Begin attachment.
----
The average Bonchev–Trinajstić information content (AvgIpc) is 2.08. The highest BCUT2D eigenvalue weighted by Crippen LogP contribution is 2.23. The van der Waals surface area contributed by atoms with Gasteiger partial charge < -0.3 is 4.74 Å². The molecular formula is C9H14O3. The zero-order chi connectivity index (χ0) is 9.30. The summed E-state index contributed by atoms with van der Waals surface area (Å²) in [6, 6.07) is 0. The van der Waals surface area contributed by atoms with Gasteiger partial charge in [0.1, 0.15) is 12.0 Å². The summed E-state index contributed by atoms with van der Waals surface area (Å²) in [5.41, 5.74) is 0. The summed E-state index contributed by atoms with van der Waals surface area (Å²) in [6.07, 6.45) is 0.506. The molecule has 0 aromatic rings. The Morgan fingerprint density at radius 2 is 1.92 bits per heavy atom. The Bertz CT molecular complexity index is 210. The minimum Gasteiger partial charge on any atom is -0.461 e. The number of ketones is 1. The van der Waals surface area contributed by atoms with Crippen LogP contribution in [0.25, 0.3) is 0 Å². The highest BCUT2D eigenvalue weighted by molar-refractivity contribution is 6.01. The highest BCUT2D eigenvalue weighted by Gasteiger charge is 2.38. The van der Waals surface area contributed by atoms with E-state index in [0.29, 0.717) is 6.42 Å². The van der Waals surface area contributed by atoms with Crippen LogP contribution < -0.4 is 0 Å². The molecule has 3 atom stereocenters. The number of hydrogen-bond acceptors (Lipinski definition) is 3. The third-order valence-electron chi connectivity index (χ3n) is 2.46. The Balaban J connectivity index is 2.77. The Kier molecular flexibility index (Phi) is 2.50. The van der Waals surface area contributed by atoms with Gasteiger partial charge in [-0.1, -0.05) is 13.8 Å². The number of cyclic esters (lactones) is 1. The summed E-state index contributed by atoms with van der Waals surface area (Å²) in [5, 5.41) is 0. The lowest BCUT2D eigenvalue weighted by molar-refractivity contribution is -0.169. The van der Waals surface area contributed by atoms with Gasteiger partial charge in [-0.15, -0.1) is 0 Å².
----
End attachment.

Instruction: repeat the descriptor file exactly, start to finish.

The average Bonchev–Trinajstić information content (AvgIpc) is 2.08. The highest BCUT2D eigenvalue weighted by Crippen LogP contribution is 2.23. The van der Waals surface area contributed by atoms with Gasteiger partial charge < -0.3 is 4.74 Å². The molecular formula is C9H14O3. The zero-order chi connectivity index (χ0) is 9.30. The summed E-state index contributed by atoms with van der Waals surface area (Å²) in [6, 6.07) is 0. The van der Waals surface area contributed by atoms with Gasteiger partial charge in [0.1, 0.15) is 12.0 Å². The summed E-state index contributed by atoms with van der Waals surface area (Å²) in [5.41, 5.74) is 0. The summed E-state index contributed by atoms with van der Waals surface area (Å²) in [6.07, 6.45) is 0.506. The molecule has 0 aromatic rings. The Morgan fingerprint density at radius 2 is 1.92 bits per heavy atom. The Bertz CT molecular complexity index is 210. The minimum Gasteiger partial charge on any atom is -0.461 e. The number of ketones is 1. The van der Waals surface area contributed by atoms with Crippen LogP contribution in [0.25, 0.3) is 0 Å². The highest BCUT2D eigenvalue weighted by molar-refractivity contribution is 6.01. The highest BCUT2D eigenvalue weighted by Gasteiger charge is 2.38. The van der Waals surface area contributed by atoms with E-state index in [0.29, 0.717) is 6.42 Å². The van der Waals surface area contributed by atoms with Crippen LogP contribution < -0.4 is 0 Å². The molecule has 3 atom stereocenters. The number of hydrogen-bond acceptors (Lipinski definition) is 3. The third-order valence-electron chi connectivity index (χ3n) is 2.46. The Balaban J connectivity index is 2.77. The Kier molecular flexibility index (Phi) is 2.50. The van der Waals surface area contributed by atoms with Gasteiger partial charge in [-0.1, -0.05) is 13.8 Å². The number of cyclic esters (lactones) is 1. The summed E-state index contributed by atoms with van der Waals surface area (Å²) in [5, 5.41) is 0. The lowest BCUT2D eigenvalue weighted by molar-refractivity contribution is -0.169. The van der Waals surface area contributed by atoms with Gasteiger partial charge in [-0.15, -0.1) is 0 Å².